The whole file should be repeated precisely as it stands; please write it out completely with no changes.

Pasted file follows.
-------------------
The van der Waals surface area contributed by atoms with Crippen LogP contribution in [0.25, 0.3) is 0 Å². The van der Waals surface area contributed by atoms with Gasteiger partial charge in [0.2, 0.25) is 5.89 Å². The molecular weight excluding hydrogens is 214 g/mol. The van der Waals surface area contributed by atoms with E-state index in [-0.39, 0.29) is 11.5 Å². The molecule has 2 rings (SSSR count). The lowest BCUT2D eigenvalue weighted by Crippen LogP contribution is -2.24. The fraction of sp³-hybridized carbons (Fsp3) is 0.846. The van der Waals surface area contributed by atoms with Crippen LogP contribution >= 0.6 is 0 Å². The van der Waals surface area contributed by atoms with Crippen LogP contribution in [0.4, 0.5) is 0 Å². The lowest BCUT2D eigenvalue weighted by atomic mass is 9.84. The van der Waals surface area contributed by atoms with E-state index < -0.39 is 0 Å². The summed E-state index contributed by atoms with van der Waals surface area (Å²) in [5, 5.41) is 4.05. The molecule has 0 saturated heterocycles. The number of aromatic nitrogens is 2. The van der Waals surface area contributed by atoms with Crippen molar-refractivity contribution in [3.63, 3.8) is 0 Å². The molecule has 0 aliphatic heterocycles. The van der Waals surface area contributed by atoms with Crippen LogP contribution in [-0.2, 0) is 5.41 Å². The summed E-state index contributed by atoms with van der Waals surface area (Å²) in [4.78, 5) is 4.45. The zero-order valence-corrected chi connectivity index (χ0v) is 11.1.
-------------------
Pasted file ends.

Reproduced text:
The van der Waals surface area contributed by atoms with Crippen LogP contribution in [0.25, 0.3) is 0 Å². The van der Waals surface area contributed by atoms with Gasteiger partial charge in [0.2, 0.25) is 5.89 Å². The molecular weight excluding hydrogens is 214 g/mol. The van der Waals surface area contributed by atoms with E-state index in [-0.39, 0.29) is 11.5 Å². The molecule has 2 rings (SSSR count). The lowest BCUT2D eigenvalue weighted by Crippen LogP contribution is -2.24. The fraction of sp³-hybridized carbons (Fsp3) is 0.846. The van der Waals surface area contributed by atoms with Crippen LogP contribution >= 0.6 is 0 Å². The van der Waals surface area contributed by atoms with Crippen LogP contribution in [0.4, 0.5) is 0 Å². The lowest BCUT2D eigenvalue weighted by atomic mass is 9.84. The van der Waals surface area contributed by atoms with E-state index < -0.39 is 0 Å². The summed E-state index contributed by atoms with van der Waals surface area (Å²) in [5, 5.41) is 4.05. The molecule has 0 saturated heterocycles. The number of aromatic nitrogens is 2. The van der Waals surface area contributed by atoms with Crippen molar-refractivity contribution in [3.63, 3.8) is 0 Å². The molecule has 0 aliphatic heterocycles. The van der Waals surface area contributed by atoms with Crippen LogP contribution in [-0.2, 0) is 5.41 Å². The summed E-state index contributed by atoms with van der Waals surface area (Å²) in [4.78, 5) is 4.45. The zero-order valence-corrected chi connectivity index (χ0v) is 11.1.